Bless the Jerk

Zemanta Related Posts ThumbnailThere’s no way to navigate a life without getting bumped, bruised or outright wounded by people. No one’s exempt, and generally, the closer we are to people the more capacity they have to wound us. There’s the challenge of intimacy: I want to be known and loved; I don’t want to be injured. And good trying to get the one without the other.  Where there’s closeness, there’ll be, among other things, wounds.

Wounds are injuries to the soul that make themselves known, sometimes years after the injury, either in our current pain or current behavior. They can show themselves in current pain through memories that just won’t die. Sometimes a mental picture of a traumatic event – some childhood humiliation or tragedy, for example – keeps intruding into your thoughts. Maybe you let yourself relive it, and all the pain of the event comes flooding back, reopening the sore and making it worse.

Or it can also show itself in your behavior, when it affects the way you relate. Early rejections, disappointments or traumas can become the root of adult isolation, fear of intimacy, a craving for power, or extreme passivity and dependency. In those cases, the wound affects your ability to love and trust.

I’d have to say that those sort of symptoms are the ones that most often bring people into my office. And in a nutshell, there are four things I recommend to wounded people: Identify, Address, and Bless the Jerk.


Does the very thought of a certain person, or the mention of that person’s name, flood you with rage or sadness?  Is there someone you avoid whenever possible because the idea of interacting with her or him puts you into a panic? Do you indirectly punish someone with silence, or sarcasm, or gossip?

Then I’ll bet you have a wound associated with that person. Usually the wound is made up of a series of events that happened between you and him/her, a few of which especially stand out. And usually, the person involved is someone you were close to – a family member or friend – so he could hurt you at the deepest levels.

This is exactly why Jesus said to address a problem directly and immediately:

“If your brother sins against you, rebuke him, and if he repents, forgive him.” – Luke 17: 3

When you’ve been wronged, although you’re commanded to forgive, you’re also commanded to be honest about the wrongdoing. If you aren’t, you’ll feel unresolved about it, and that lack of resolution easily gives way to resentment.


If this comes close to describing your history with a person you’ve experienced a deep wound with, then you need to address it. To do so, ask yourself four questions:

First, is this person accessible? (Meaning he or she is alive and can be located.)

Second, is a conversation about this feasible? You may still see this person at times, and the wound is still a painful wall between the two of you. If so, move ahead with plans to address it.

Third, is your perception of this person, and what happened between the two of you, accurate?

Fourth, what do you want to say to this person? What questions do you still have? What do you want him to know about you and the way you feel? What, if anything, do you want to see changed in your current relationship with this person? In addressing these questions, you’re finally getting some resolution and clarity, which is a way of cleaning the old wound out.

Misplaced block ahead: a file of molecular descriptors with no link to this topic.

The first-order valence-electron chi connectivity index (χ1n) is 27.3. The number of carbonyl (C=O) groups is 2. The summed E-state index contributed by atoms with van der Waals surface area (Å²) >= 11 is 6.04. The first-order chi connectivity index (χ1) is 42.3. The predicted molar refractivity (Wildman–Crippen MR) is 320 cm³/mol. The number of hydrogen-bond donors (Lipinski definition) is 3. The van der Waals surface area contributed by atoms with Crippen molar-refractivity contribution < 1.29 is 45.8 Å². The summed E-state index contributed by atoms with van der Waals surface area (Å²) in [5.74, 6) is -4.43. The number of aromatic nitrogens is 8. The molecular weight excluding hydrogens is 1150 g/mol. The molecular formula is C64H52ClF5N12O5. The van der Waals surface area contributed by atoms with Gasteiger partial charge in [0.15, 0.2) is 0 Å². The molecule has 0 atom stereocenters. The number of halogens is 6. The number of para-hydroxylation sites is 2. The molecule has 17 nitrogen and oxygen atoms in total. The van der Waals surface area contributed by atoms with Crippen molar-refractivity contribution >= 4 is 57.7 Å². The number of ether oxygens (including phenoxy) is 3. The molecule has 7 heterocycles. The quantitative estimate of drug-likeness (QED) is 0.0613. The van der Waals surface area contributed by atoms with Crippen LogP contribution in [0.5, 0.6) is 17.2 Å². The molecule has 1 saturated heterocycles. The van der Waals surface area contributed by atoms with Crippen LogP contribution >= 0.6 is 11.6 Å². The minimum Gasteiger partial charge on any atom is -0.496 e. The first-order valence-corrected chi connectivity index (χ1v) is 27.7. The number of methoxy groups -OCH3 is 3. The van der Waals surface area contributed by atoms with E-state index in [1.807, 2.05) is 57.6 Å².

Bless the Jerk

If you’re able to talk out an old problem with someone who’s hurt you, you should. But even if you can’t, you’re still mandated to forgive. Jesus offered no wiggle room on the matter:

“If you do not forgive men their trespasses, neither will your Father forgive your trespasses.” – Matthew 6: 15

The Greek word Jesus used for “forgive” is aphiemi, meaning (according to Thayer’s Greek Lexicon) “to let go of a debt by not demanding it.” When you release someone who’s wounded you, you give up the right to punish them and you relinquish any tactics you may have used in the past to “hurt them back.”  In doing so, you also release the emotional battery acid that’s been welling up whenever you think of this person.

If the wounder is unrepentant, unwilling to admit his wrong, or indifferent to the pain he’s caused you, there’s a punishment waiting for him that’s worse than anything you could dish out. Meanwhile, you’ve got a life to live. Does it make sense for you to allow someone’s sin to keep distracting you from what really matters?

When you release the wounder, you relieve yourself of the negative, crippling feelings that weaken you. That, too, is the logic of forgiveness.

And if the old pain resurfaces, make a habit of releasing it as soon as you’re aware of it. Here’s a trick I learned years ago, which is no trick at all. Jesus advised it when He said:

“Bless those who curse you, do good to those who hate you, and pray for those who spitefully use you.” – Matthew 5:44

Whenever I remember someone’s sin against me, whether in the distant past or the here and now, I try to keep them in prayer.  Specifically, I pray God’s blessings on their lives (sometimes through gritted teeth I’ll mutter ‘Bless the Jerk’ – not very godly, but it’s a start)  and His correction in their lives of any sin that needs correcting. Not easy; often excruciating. But in doing so, I’m released from the burden of hating them, thinking ill of them, obsessing over them.  Because who, in the long run, is punished by my bitterness? No one but me, and I’ve quite selfishly decided I’d rather not punish myself any longer.

I hope you won’t, either.


  1. Lori Kinder says:

    You have no idea how much I needed this teaching – it confirms what God has been telling me about how to deal with this issue.

  2. Great post. Needed this today. Thanks.

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